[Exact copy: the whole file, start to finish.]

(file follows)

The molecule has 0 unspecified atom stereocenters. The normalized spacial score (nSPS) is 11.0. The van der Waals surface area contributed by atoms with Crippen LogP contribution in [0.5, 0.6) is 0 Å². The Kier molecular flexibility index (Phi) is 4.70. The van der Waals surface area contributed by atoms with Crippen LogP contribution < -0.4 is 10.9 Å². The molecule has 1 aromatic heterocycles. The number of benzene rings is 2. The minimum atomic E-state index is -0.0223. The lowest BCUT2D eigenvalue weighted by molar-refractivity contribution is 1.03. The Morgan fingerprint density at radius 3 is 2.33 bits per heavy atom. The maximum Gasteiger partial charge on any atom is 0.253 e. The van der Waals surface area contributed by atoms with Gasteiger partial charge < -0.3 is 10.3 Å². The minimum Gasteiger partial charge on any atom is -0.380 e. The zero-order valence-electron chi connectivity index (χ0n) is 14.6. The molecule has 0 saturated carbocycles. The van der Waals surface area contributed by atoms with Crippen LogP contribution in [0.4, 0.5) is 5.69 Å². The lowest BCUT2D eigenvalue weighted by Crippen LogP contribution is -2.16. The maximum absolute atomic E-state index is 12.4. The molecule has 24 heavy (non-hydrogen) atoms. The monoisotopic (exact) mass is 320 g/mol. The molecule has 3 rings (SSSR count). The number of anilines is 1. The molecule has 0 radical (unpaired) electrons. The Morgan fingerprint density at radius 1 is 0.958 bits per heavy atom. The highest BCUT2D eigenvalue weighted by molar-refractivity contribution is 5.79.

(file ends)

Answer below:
The molecule has 0 unspecified atom stereocenters. The normalized spacial score (nSPS) is 11.0. The van der Waals surface area contributed by atoms with Crippen LogP contribution in [0.5, 0.6) is 0 Å². The Kier molecular flexibility index (Phi) is 4.70. The van der Waals surface area contributed by atoms with Crippen LogP contribution < -0.4 is 10.9 Å². The molecule has 1 aromatic heterocycles. The number of benzene rings is 2. The minimum atomic E-state index is -0.0223. The lowest BCUT2D eigenvalue weighted by molar-refractivity contribution is 1.03. The Morgan fingerprint density at radius 3 is 2.33 bits per heavy atom. The maximum Gasteiger partial charge on any atom is 0.253 e. The van der Waals surface area contributed by atoms with Gasteiger partial charge < -0.3 is 10.3 Å². The minimum Gasteiger partial charge on any atom is -0.380 e. The zero-order valence-electron chi connectivity index (χ0n) is 14.6. The molecule has 0 saturated carbocycles. The van der Waals surface area contributed by atoms with Crippen LogP contribution in [0.4, 0.5) is 5.69 Å². The lowest BCUT2D eigenvalue weighted by Crippen LogP contribution is -2.16. The maximum absolute atomic E-state index is 12.4. The molecule has 24 heavy (non-hydrogen) atoms. The monoisotopic (exact) mass is 320 g/mol. The molecule has 3 rings (SSSR count). The number of anilines is 1. The molecule has 0 radical (unpaired) electrons. The Morgan fingerprint density at radius 1 is 0.958 bits per heavy atom. The highest BCUT2D eigenvalue weighted by molar-refractivity contribution is 5.79.